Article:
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Overweight Horses

What Is It?

  • Exercise plays a key role in reducing insulin resistance, which is a condition that is prevalent in horses that carry a lot of weight.

  • Obese horses are at increased risk of stress on the heart and lungs, greater risk of laminitis or founder and increased risk of developmental orthopedic (bone and joint) problems in young, growing horses.

  • Overweight horses also put more strain on feet, joints, and limbs and worsen symptoms of arthritis.

  • In addition, overweight horses experience less efficient cooling of body temperatures, fat build-up around key organs, which interferes with normal function and contributes to lower reproductive efficiency, greater lethargy and fatigue.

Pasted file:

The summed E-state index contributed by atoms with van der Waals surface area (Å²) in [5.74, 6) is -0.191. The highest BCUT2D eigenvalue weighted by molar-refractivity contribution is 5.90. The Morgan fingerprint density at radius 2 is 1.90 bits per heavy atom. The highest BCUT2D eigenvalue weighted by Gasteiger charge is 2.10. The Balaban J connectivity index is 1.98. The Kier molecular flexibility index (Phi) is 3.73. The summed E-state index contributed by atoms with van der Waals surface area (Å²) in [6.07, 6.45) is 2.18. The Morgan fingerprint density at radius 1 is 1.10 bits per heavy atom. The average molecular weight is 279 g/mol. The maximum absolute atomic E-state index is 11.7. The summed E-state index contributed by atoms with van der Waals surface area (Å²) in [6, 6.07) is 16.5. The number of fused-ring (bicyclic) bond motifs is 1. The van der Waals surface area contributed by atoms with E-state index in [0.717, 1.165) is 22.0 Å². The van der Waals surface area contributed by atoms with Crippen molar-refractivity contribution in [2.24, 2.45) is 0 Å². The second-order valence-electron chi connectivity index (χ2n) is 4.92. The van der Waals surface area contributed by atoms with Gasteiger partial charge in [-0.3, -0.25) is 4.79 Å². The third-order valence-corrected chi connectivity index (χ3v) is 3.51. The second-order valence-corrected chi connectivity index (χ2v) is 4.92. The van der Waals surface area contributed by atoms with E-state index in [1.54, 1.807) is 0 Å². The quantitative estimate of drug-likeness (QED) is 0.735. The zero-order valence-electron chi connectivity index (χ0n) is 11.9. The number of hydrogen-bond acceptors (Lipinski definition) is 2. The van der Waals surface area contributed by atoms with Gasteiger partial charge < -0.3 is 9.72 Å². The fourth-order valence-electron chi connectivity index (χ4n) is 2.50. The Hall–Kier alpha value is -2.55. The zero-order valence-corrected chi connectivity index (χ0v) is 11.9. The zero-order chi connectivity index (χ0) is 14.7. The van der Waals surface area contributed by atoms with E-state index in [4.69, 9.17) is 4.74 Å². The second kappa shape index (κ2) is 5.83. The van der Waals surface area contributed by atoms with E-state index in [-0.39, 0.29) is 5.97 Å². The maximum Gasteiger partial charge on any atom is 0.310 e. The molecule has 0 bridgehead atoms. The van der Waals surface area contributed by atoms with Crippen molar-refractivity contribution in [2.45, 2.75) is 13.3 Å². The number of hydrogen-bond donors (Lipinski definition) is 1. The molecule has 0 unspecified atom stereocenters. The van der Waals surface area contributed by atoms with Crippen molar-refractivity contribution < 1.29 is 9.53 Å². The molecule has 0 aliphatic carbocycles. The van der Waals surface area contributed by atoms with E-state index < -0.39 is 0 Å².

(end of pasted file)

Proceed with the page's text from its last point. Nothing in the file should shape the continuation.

• Some overweight horses may have metabolic disorders such as PPID. This should be investigated, as medical treatments may be necessary to control these disorders.

Dietary and Management Recommendations

  • Many obese horses cannot tolerate high levels of starch and sugar in the diet and should be maintained on rations that are low in calories and contain higher levels of fiber.

  • Horses in training that are easy keepers should be fed lower calorie feeds but in sufficient amounts to meet dry matter and all other nutrient requirements.

  • Grass hay is recommended over legume hay for its lower calorie content.

  • The best way to keep horses from becoming overweight is to control intake. Horses on lush pasture should be fitted with a grazing muzzle or placed in a dry lot and fed grass hay.

  • It is important to know exactly how much feed is being fed to an individual horse to avoid overfeeding hay and concentrate.

  • Monitor weight gains or losses using a weight scale, weight tape or Body Condition Scoring System—and adjust feeding rate as may be required. Avoid a Body Condition Score over 7.

  • Always provide free-choice salt and fresh, clean water.


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